TFCA Friday: Week of October 12th, 2018

October 12, 2018

Welcome to TFCA Friday, a weekly round-up of film reviews and articles by TFCA critics.

Opening this Week

22 July (dir. Paul Greengrass)

A film made by someone who clearly has a fire in their belly and a grave concern about the fate of democracy around the world” — Andrew Parker, The Gate, including an interview with the filmmaker

All About Nina (dir. Eva Vives)

There have been many films about brilliant, self-destructive stand-up comics, but Eva Vives’s All About Nina – although made before #­MeToo exploded in the entertainment industry – feels eerily timely” — Glenn Sumi, NOW Magazine

Feels like a movie baked into the entertainment world’s here and now” — Barry Hertz, The Globe and Mail

A mediocre, unsurprising look at the darkness lurking in the hearts and minds of many stand-up comics that’s elevated considerably by a note-perfect and blistering leading performance and one timely scene that’s one of the year’s best stand alone moments” — Andrew Parker, The Gate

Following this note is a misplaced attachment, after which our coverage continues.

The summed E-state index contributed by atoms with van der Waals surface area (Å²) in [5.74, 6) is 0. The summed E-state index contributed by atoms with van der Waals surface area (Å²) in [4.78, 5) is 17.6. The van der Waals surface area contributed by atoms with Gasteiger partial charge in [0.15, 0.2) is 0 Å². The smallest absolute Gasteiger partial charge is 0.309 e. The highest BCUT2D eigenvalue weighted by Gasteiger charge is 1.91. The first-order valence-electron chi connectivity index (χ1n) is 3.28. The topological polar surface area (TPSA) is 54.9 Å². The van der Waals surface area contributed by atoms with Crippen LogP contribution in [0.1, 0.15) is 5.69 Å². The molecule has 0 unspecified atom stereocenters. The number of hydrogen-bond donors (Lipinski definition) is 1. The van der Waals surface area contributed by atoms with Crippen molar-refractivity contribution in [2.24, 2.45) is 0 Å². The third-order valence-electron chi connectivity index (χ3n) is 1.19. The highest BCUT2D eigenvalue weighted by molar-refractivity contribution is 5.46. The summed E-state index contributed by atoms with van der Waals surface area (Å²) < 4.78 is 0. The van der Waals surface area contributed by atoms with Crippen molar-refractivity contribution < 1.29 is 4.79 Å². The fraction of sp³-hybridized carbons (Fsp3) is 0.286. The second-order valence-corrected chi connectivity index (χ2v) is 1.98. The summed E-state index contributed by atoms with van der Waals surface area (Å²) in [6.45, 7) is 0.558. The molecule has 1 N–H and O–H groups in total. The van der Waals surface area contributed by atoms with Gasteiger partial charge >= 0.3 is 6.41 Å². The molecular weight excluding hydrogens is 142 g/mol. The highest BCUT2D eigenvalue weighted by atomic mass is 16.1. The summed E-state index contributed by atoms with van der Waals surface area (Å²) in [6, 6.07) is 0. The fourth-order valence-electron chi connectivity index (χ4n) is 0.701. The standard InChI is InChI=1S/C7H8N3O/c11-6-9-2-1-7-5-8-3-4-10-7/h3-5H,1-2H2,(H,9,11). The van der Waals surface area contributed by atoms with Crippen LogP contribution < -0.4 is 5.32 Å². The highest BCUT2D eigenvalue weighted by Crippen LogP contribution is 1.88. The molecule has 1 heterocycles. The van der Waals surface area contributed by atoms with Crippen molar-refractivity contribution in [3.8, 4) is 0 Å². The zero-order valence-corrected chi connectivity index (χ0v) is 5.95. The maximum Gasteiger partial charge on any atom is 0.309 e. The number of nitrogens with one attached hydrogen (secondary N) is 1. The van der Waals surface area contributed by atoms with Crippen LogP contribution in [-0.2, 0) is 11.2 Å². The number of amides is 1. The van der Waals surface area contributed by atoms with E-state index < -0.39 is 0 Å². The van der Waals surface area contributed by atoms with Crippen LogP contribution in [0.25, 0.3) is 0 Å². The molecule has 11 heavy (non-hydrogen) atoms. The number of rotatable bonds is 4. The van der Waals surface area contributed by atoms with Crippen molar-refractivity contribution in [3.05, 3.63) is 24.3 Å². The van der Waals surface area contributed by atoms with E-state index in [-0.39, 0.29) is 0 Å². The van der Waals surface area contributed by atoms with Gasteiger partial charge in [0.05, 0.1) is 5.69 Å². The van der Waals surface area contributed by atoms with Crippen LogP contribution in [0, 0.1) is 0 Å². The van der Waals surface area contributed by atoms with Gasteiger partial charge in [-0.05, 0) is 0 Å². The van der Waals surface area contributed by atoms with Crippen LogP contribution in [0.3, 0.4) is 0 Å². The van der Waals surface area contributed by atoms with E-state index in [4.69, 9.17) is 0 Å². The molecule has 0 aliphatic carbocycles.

There’s no redemption in this unlikeable comedy” — Gilbert Seah, Festival Reviews

American Chaos (dir. James D. Stern)

There are a lot of harsh truths contained within Stern’s work that Democrats should heed and respect, but the film never becomes a successful tool for change” — Andrew Parker, The Gate

A powerful film in a quiet sort of way” — Gilbert Seah, Festival Reviews

Bad Times at the El Royale (dir. Drew Goddard)

For all the time-jumping, perspective-shifting and twist-dropping, Goddard’s script is surprisingly flat, spinning its wheels for nearly an hour (and eliminating one of its most interesting characters) before it even starts, and snuffing out its best ideas as it goes along” — Norm Wilner, NOW Magazine

Like an Agatha Christie story told by Quentin Tarantino and Peter Strickland” — Peter Howell, The Toronto Star